Bob Doyle

Brigadista who fought Franco dies aged 92

Klara Kubiak, in the Irish edition of the Daily Mail, January 24, 2009

AT 92, he could have been permitted the luxury of taking things a little easier. Instead, Bob Doyle was as passionate as the young man who signed up as a Brigadista to fight Franco, and was still travelling across Europe to inspire a younger generation to fight for social justice.

Perhaps Doyle, who died in a London hospital on Thursday, was always destined to be a rebel, be-ing born in the heart of Dublin in 1916. The Dubliner was one of a band of 200 Irishmen who fought against fascism in the 1930s. He was the last surviving Irish member of the 15th International Brigade and spent al-most a year in a concentration camp in Burgos, Spain, after being captured.

One of five children, he was born in North King Street on February 12, 1916. He became politically active in the early 1930s and joined the IRA after being beaten up in street fights with the Blueshirts.

In 1937, he volunteered for the International Brigade - partly inspired by the fact that his former flat-mate, Kit Conway, had been killed in action on Doyle's 21st birthday while fighting Franco's troops. After ini-tially being expelled from Spain, he made his way back by crossing the Pyrenees. He fought at Belchite and, in March 1938, was taken prisoner by Italian fascist troops on the Aragon front.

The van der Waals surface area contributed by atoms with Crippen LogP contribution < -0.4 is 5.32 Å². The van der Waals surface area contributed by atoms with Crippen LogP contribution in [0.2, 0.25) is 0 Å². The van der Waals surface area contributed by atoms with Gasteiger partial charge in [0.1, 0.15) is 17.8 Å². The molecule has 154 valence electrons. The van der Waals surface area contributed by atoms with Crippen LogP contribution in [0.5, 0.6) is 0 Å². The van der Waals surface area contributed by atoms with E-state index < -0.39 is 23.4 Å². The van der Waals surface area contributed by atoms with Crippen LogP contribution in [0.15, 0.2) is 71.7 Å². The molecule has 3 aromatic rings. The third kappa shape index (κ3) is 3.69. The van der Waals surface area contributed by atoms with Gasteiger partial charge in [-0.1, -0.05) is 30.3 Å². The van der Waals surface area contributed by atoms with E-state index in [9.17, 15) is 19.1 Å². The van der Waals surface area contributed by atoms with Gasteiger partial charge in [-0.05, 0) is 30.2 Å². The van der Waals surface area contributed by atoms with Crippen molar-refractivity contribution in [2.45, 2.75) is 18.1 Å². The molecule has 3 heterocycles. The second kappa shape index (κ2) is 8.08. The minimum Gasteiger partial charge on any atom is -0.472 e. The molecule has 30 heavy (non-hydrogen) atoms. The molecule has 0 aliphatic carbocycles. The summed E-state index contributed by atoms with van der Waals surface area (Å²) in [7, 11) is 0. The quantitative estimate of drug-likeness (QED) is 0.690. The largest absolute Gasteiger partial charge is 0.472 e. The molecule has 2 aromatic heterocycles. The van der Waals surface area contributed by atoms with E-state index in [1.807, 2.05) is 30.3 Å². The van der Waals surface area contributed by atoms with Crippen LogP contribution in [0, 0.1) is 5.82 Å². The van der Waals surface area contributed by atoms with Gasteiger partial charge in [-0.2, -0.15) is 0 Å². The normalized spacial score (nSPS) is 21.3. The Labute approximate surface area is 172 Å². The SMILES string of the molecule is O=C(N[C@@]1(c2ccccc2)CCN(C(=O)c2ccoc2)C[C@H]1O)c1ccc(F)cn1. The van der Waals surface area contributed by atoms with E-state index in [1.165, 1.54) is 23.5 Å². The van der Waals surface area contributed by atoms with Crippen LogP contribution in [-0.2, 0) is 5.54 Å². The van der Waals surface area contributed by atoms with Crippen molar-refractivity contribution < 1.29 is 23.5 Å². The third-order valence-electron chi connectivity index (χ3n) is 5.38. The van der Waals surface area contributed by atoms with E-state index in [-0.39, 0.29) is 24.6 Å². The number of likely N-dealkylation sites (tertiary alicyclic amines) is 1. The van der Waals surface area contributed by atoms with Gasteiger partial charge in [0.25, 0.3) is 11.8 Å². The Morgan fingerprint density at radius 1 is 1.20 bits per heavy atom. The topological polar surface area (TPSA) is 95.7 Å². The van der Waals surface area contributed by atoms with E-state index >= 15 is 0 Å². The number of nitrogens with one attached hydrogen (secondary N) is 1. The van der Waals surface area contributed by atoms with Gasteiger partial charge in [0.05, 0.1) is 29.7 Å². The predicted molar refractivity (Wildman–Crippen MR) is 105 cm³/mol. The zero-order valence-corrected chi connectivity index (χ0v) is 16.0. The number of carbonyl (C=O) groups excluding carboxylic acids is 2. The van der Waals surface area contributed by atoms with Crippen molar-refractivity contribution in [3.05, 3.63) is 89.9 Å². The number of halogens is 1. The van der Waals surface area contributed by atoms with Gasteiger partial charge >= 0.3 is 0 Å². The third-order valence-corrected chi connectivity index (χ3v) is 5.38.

During his 11 months in custody, he was tortured by Spanish fascist guards and even interrogated by the Gestapo - as well as once being taken to be shot.

He was eventually released as part of a prisoner exchange programme and enlisted with the British Merchant Navy for the duration of the Second World War. After the war, he moved to London and remained a dedicated member of the Communist Party of Britain.

He regularly returned to Ireland and remained on friendly terms with the Irish Communist Party. Party members paid tribute, saying, 'He remained a committed anti-fascist, peace activist and a communist to the end. We salute his memory.'

In 1996, Mr Doyle was awarded honorary citizenship of Spain. His autobiography, Brigadista - an Irishman's fight against fascism, was published in 2006.

Last night, International Brigade Memorial Trust executive member Manus O'Riordan, whose late fa-ther Michael also fought Franco, said: 'Bob Doyle was indeed a lifelong rebel without a pause. He was a fighting campaigner to the very end of his life.'

Mr Doyle is survived by his two sons Julian and Robert. His Spanish wife, Lola, passed away a number of years ago.

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